some <br> tags and [...] hightlight the links". You would need to do more
than that.

--
Yucca, http://www.cs.tut.fi/~jkorpela/

 
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Tomasz Chmielewski
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      09-06-2009
Jukka K. Korpela wrote:
> Tomasz Chmielewski wrote:
>
>> I have some software which "transforms" received emails into web
>> pages.

>
> I guess the main problems (which you might still be unaware of) are not
> technical but more fundamental. Publishing an arbitrary e-mail message
> without permissions easily takes you on the wrong side of the law, or at
> least into trouble.


It's a mailing list and everyone posting there knows it.


>> Basically, it reads an email and creates a HTML page with very little
>> modification to the email body: it will add some <br> tags and will
>> highlight the links, but nothing more than that.

>
> Then it's horrendously wrong. Test it with a message containing
> <blink><font size=7 color=red>Goofed!</font></blink>
>
> And how does it handle MIME, for example?


Yes, I didn't mention that.
It does handle HTML mail and does some more processing in that case.

BTW, the software is Lurker: http://lurker.sourceforge.net/



--
Tomasz Chmielewski
http://wpkg.org

 
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Tomasz Chmielewski
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Posts: n/a
 
      09-06-2009
Doug Miller wrote:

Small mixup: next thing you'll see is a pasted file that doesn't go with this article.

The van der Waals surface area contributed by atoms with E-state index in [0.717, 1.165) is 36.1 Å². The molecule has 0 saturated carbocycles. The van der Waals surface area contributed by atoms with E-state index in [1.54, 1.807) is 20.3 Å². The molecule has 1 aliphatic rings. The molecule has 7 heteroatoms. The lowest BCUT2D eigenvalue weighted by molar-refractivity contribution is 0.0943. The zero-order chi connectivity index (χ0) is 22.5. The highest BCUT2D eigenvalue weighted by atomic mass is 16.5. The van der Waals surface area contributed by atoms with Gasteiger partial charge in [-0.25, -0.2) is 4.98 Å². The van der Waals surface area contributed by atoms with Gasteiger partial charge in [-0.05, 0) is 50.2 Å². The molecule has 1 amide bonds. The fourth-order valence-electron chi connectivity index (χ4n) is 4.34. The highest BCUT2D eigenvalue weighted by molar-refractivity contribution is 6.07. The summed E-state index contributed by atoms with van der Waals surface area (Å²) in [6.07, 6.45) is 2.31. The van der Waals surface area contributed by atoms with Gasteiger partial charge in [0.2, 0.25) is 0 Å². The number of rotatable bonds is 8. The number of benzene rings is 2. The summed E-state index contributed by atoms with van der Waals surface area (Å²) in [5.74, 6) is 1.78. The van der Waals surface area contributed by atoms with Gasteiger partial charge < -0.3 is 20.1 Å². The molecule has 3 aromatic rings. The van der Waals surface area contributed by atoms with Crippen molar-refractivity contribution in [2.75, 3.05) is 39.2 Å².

> In article <h807t2$b54$(E-Mail Removed)>, Tomasz Chmielewski <(E-Mail Removed)> wrote:
>
>> I have some software which "transforms" received emails into web pages.

>
> That is SO not a good idea.


Most web email archives work this way.


>> Basically, it reads an email and creates a HTML page with very little
>> modification to the email body: it will add some <br> tags and will
>> highlight the links, but nothing more than that.

>
> So if the email contains something like
> <img src="www.porn.com/NakedPeopleDoingDisgustingThingsWithVegetables.jpg ">
> or
> <a href="www.evil.com/DownloadVirus">See nude pics of Jennifer Anniston</a>
> your software will display that on the web page, too?
>
> Hopefully, the need for better software, if not a completely different
> approach, is now obvious.


It will display these as links (if the spam filter doesn't stop it); the
software processes HTML of course.

Dealing with spam and malicious mail is not the main topic for alt.html.


--
Tomasz Chmielewski
http://wpkg.org
 
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Doug Miller
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      09-06-2009
In article <(E-Mail Removed)>, Michael Fesser <(E-Mail Removed)> wrote:
>..oO(Doug Miller)
>
>>In article <h807t2$b54$(E-Mail Removed)>, Tomasz Chmielewski

> <(E-Mail Removed)> wrote:
>>
>>>I have some software which "transforms" received emails into web pages.

>>
>>That is SO not a good idea.
>>>
>>>Basically, it reads an email and creates a HTML page with very little
>>>modification to the email body: it will add some <br> tags and will
>>>highlight the links, but nothing more than that.

>>
>>So if the email contains something like
>> <img src="www.porn.com/NakedPeopleDoingDisgustingThingsWithVegetables.jpg ">
>>or
>> <a href="www.evil.com/DownloadVirus">See nude pics of Jennifer Anniston</a>
>>your software will display that on the web page, too?

>
>Where did he mention HTML emails?


Why do imagine that it makes a difference?
>
>>Hopefully, the need for better software, if not a completely different
>>approach, is now obvious.

>
>It would work well for plain text emails.
>

What do you imagine to be the difference between "HTML emails" and "plain text
emails"?